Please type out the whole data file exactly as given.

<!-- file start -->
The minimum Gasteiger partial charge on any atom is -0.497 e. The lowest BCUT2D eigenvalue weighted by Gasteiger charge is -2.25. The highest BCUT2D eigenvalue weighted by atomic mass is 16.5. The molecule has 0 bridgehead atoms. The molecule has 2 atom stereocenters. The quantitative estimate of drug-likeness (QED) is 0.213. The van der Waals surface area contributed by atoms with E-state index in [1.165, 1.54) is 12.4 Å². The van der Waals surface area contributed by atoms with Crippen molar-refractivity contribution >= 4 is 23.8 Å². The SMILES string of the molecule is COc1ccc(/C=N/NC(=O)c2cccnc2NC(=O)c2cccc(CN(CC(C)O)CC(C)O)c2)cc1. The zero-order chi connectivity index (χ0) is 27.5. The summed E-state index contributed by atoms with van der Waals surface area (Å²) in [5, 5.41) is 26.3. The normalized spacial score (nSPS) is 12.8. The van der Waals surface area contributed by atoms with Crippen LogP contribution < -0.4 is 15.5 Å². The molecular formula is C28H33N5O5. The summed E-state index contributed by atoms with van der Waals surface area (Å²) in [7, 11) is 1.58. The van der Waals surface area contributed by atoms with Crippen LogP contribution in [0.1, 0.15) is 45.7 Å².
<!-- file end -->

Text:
The minimum Gasteiger partial charge on any atom is -0.497 e. The lowest BCUT2D eigenvalue weighted by Gasteiger charge is -2.25. The highest BCUT2D eigenvalue weighted by atomic mass is 16.5. The molecule has 0 bridgehead atoms. The molecule has 2 atom stereocenters. The quantitative estimate of drug-likeness (QED) is 0.213. The van der Waals surface area contributed by atoms with E-state index in [1.165, 1.54) is 12.4 Å². The van der Waals surface area contributed by atoms with Crippen molar-refractivity contribution >= 4 is 23.8 Å². The SMILES string of the molecule is COc1ccc(/C=N/NC(=O)c2cccnc2NC(=O)c2cccc(CN(CC(C)O)CC(C)O)c2)cc1. The zero-order chi connectivity index (χ0) is 27.5. The summed E-state index contributed by atoms with van der Waals surface area (Å²) in [5, 5.41) is 26.3. The normalized spacial score (nSPS) is 12.8. The van der Waals surface area contributed by atoms with Crippen LogP contribution < -0.4 is 15.5 Å². The molecular formula is C28H33N5O5. The summed E-state index contributed by atoms with van der Waals surface area (Å²) in [7, 11) is 1.58. The van der Waals surface area contributed by atoms with Crippen LogP contribution in [0.1, 0.15) is 45.7 Å².